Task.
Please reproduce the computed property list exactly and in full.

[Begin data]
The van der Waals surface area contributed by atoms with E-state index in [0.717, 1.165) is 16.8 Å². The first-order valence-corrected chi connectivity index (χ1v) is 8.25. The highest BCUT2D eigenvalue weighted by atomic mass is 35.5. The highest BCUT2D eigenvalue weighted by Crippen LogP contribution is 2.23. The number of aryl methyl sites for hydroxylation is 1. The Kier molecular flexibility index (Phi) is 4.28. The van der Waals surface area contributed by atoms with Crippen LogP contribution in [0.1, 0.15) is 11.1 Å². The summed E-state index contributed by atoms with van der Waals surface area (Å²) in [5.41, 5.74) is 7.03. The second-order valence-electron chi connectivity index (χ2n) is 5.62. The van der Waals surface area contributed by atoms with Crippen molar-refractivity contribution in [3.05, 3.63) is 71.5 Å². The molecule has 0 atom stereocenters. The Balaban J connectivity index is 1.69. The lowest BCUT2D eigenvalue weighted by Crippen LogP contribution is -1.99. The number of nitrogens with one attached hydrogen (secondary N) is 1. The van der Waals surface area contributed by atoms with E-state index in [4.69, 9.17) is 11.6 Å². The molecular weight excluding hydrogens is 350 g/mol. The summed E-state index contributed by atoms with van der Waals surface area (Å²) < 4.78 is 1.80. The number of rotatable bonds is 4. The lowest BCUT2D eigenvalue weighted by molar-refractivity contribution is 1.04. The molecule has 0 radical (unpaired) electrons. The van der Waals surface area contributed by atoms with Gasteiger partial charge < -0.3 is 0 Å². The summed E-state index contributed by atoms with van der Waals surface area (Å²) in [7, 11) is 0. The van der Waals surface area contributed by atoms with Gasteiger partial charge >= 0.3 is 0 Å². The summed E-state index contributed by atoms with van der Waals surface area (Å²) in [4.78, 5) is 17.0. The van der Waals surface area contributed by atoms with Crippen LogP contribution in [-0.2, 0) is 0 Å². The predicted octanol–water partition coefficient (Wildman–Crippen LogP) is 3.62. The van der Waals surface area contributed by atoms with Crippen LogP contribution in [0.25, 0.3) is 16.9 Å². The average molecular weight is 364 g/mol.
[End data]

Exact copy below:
The van der Waals surface area contributed by atoms with E-state index in [0.717, 1.165) is 16.8 Å². The first-order valence-corrected chi connectivity index (χ1v) is 8.25. The highest BCUT2D eigenvalue weighted by atomic mass is 35.5. The highest BCUT2D eigenvalue weighted by Crippen LogP contribution is 2.23. The number of aryl methyl sites for hydroxylation is 1. The Kier molecular flexibility index (Phi) is 4.28. The van der Waals surface area contributed by atoms with Crippen LogP contribution in [0.1, 0.15) is 11.1 Å². The summed E-state index contributed by atoms with van der Waals surface area (Å²) in [5.41, 5.74) is 7.03. The second-order valence-electron chi connectivity index (χ2n) is 5.62. The van der Waals surface area contributed by atoms with Crippen molar-refractivity contribution in [3.05, 3.63) is 71.5 Å². The molecule has 0 atom stereocenters. The Balaban J connectivity index is 1.69. The lowest BCUT2D eigenvalue weighted by Crippen LogP contribution is -1.99. The number of nitrogens with one attached hydrogen (secondary N) is 1. The van der Waals surface area contributed by atoms with E-state index in [4.69, 9.17) is 11.6 Å². The molecular weight excluding hydrogens is 350 g/mol. The summed E-state index contributed by atoms with van der Waals surface area (Å²) < 4.78 is 1.80. The number of rotatable bonds is 4. The lowest BCUT2D eigenvalue weighted by molar-refractivity contribution is 1.04. The molecule has 0 radical (unpaired) electrons. The van der Waals surface area contributed by atoms with Gasteiger partial charge < -0.3 is 0 Å². The summed E-state index contributed by atoms with van der Waals surface area (Å²) in [7, 11) is 0. The van der Waals surface area contributed by atoms with Gasteiger partial charge >= 0.3 is 0 Å². The summed E-state index contributed by atoms with van der Waals surface area (Å²) in [4.78, 5) is 17.0. The van der Waals surface area contributed by atoms with Crippen LogP contribution in [-0.2, 0) is 0 Å². The predicted octanol–water partition coefficient (Wildman–Crippen LogP) is 3.62. The van der Waals surface area contributed by atoms with Crippen LogP contribution in [0.25, 0.3) is 16.9 Å². The average molecular weight is 364 g/mol.